Saturday, May 14, 2005
Everything Old is New Again
I've been helping my mother pack up the farm little by little for a few hours on Thursdays. We make small dents but mostly we go through specific areas or my own things still there. The other day I packed up all of my piano music. I haven't used any of it in about 20 years since when I was still in college (I am a great sight reader and don't play well by ear or memory). Much of it belonged to my father and I have such great memories of sitting at the baby grand in my grandparents' Ohio home, playing duets with him. At our home now we have recently been given a baby grand by some friends who are closing up their mother's house. It will be tuned tomorrow and I am anxious to play more regularly again and to have my children learn to play.
Thirty-one years ago this June we moved from Akron to the farm in New Hampshire. The North American van took off with most of our things, neatly packed and downsized, while our green Plymouth station wagon was filled to the rafters with plants, turtles, hamsters, chameleons, three kids, and a twelve-year old Irish Setter on valium. We survived the passage across the New York Thruway, a trip we usually made at night while we slept and my father drove, but I don't know how my mother did it with the menagerie she had on board. That journey was a threshold for me, from an easy-going childhood to the many reality checks of adolescence as a child of divorce. The farm was a place I had loved in summers, when my home, school, friends and family in Ohio were still there to return to. For many years, the farm and its town and school became something from which I could not wait to flee.
Because we were moving into my grandparents' furnished farm house, with the intention of buying or building our own house one day, most of our stuff was shoved over the barn or in the attic when it arrived, wherever there was room. Many boxes, especially kitchenware, were never opened. Only recently has my mother begun opening them up. Each one is a time capsule from the 1960s and early 70s, with some Victorian heirlooms thrown in: assorted glassware like Apollo mission glasses, a red retro barbecue tray, family silver and other wedding presents that haven't seen the light of day in decades and many hardly were used even then. Wrapped within the fragile yellowing newsprint with Nixon and Haldeman headlines, and the Xenia, Ohio tornado of April 1974, are precious memories.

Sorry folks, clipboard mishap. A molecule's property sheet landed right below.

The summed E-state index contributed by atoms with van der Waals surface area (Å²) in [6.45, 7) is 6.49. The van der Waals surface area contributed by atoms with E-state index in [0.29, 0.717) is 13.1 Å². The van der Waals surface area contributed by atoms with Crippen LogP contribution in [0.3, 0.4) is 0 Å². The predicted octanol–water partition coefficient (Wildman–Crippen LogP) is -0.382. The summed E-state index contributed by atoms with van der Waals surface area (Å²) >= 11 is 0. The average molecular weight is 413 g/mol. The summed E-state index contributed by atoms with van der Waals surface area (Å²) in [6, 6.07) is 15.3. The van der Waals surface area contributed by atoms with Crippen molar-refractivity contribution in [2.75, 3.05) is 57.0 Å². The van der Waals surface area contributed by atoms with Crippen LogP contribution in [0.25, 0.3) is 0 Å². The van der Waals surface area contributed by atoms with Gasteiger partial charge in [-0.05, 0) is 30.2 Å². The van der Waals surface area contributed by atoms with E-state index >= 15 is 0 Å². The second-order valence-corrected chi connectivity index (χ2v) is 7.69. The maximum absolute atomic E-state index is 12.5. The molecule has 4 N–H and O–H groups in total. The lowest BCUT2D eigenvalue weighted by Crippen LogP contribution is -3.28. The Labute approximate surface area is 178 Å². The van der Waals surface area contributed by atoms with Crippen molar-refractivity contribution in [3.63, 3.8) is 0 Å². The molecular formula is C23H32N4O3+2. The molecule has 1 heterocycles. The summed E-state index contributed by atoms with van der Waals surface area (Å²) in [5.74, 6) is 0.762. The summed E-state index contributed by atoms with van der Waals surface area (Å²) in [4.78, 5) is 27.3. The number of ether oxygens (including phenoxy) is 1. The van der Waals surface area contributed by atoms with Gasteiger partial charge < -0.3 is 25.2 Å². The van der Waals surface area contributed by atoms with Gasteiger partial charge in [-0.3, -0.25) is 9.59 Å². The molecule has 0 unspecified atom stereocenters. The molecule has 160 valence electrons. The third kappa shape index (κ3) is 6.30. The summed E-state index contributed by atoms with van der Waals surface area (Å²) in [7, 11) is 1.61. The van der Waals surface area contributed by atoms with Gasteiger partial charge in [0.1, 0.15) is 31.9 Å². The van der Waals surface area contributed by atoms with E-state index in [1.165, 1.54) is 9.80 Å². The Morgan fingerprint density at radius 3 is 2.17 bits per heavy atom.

Mom gave me a box marked "Cathy's Sand Casting--Car". I opened this well-taped 8x11 inch box and inside was the ugliest looking plaster sand relief with my name painted in black on a yellow background (an homage to the Smiley face colors so prevalent in the early 1970s?). When (incised on the back is March 1974) and where did I make this monstrosity, I wondered? I usually remember something that has been tucked away, even if I don't know where it was put, as well as the details behind it. This one eludes me and for the first time I find myself with amnesia of childhood. If I wasn't eleven at the time it was made, I probably would have blamed this artwork on LSD. I was never crafty and art classes to me were painful. Clearly this work of art--perhaps a mother's day gift for my Mom--reflects that.
What was particularly poignant about it was that my mother had taken the time to carefully wrap and preserve it, even assigning its transport to the car, where only special things--like live pets, plants and children--were designated. Her Victorian glassware, family silver and other odds and ends went into great big moving boxes but the small fragile gift of a child was given a place of honor in a car already overstuffed with more important items.
That is always as it should be. Thanks, Mom, for caring for something so simple and so ugly, but made from the childhood heart of your daughter.